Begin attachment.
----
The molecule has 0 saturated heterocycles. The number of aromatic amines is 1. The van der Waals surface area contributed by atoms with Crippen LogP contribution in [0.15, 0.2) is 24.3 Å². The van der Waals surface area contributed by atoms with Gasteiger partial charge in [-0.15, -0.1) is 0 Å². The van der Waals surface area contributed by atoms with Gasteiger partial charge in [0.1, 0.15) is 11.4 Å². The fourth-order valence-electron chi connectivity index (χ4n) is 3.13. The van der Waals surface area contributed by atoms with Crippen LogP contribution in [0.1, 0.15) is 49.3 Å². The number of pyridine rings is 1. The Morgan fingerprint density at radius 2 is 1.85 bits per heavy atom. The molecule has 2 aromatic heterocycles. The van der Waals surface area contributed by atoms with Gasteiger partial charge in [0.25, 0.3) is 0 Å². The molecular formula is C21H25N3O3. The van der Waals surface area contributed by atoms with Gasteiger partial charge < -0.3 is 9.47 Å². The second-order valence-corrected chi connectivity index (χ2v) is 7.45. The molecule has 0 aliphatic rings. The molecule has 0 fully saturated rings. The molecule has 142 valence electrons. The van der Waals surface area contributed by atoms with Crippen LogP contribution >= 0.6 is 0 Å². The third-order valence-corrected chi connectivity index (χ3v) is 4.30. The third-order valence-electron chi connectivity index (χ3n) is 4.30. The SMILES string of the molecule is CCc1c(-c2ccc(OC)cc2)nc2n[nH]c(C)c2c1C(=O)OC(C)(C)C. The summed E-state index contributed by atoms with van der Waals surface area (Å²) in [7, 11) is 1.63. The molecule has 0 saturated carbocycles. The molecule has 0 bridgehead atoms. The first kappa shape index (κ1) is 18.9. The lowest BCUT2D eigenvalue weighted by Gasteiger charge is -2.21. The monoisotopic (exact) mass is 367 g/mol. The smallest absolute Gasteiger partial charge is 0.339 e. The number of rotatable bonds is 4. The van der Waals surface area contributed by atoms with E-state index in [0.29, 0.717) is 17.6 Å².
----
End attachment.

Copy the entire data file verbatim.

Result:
The molecule has 0 saturated heterocycles. The number of aromatic amines is 1. The van der Waals surface area contributed by atoms with Crippen LogP contribution in [0.15, 0.2) is 24.3 Å². The van der Waals surface area contributed by atoms with Gasteiger partial charge in [-0.15, -0.1) is 0 Å². The van der Waals surface area contributed by atoms with Gasteiger partial charge in [0.1, 0.15) is 11.4 Å². The fourth-order valence-electron chi connectivity index (χ4n) is 3.13. The van der Waals surface area contributed by atoms with Crippen LogP contribution in [0.1, 0.15) is 49.3 Å². The number of pyridine rings is 1. The Morgan fingerprint density at radius 2 is 1.85 bits per heavy atom. The molecule has 2 aromatic heterocycles. The van der Waals surface area contributed by atoms with Gasteiger partial charge in [0.25, 0.3) is 0 Å². The molecular formula is C21H25N3O3. The van der Waals surface area contributed by atoms with Gasteiger partial charge < -0.3 is 9.47 Å². The second-order valence-corrected chi connectivity index (χ2v) is 7.45. The molecule has 0 aliphatic rings. The molecule has 0 fully saturated rings. The molecule has 142 valence electrons. The van der Waals surface area contributed by atoms with Crippen LogP contribution >= 0.6 is 0 Å². The third-order valence-corrected chi connectivity index (χ3v) is 4.30. The third-order valence-electron chi connectivity index (χ3n) is 4.30. The SMILES string of the molecule is CCc1c(-c2ccc(OC)cc2)nc2n[nH]c(C)c2c1C(=O)OC(C)(C)C. The summed E-state index contributed by atoms with van der Waals surface area (Å²) in [7, 11) is 1.63. The molecule has 0 saturated carbocycles. The molecule has 0 bridgehead atoms. The first kappa shape index (κ1) is 18.9. The lowest BCUT2D eigenvalue weighted by Gasteiger charge is -2.21. The monoisotopic (exact) mass is 367 g/mol. The smallest absolute Gasteiger partial charge is 0.339 e. The number of rotatable bonds is 4. The van der Waals surface area contributed by atoms with E-state index in [0.29, 0.717) is 17.6 Å².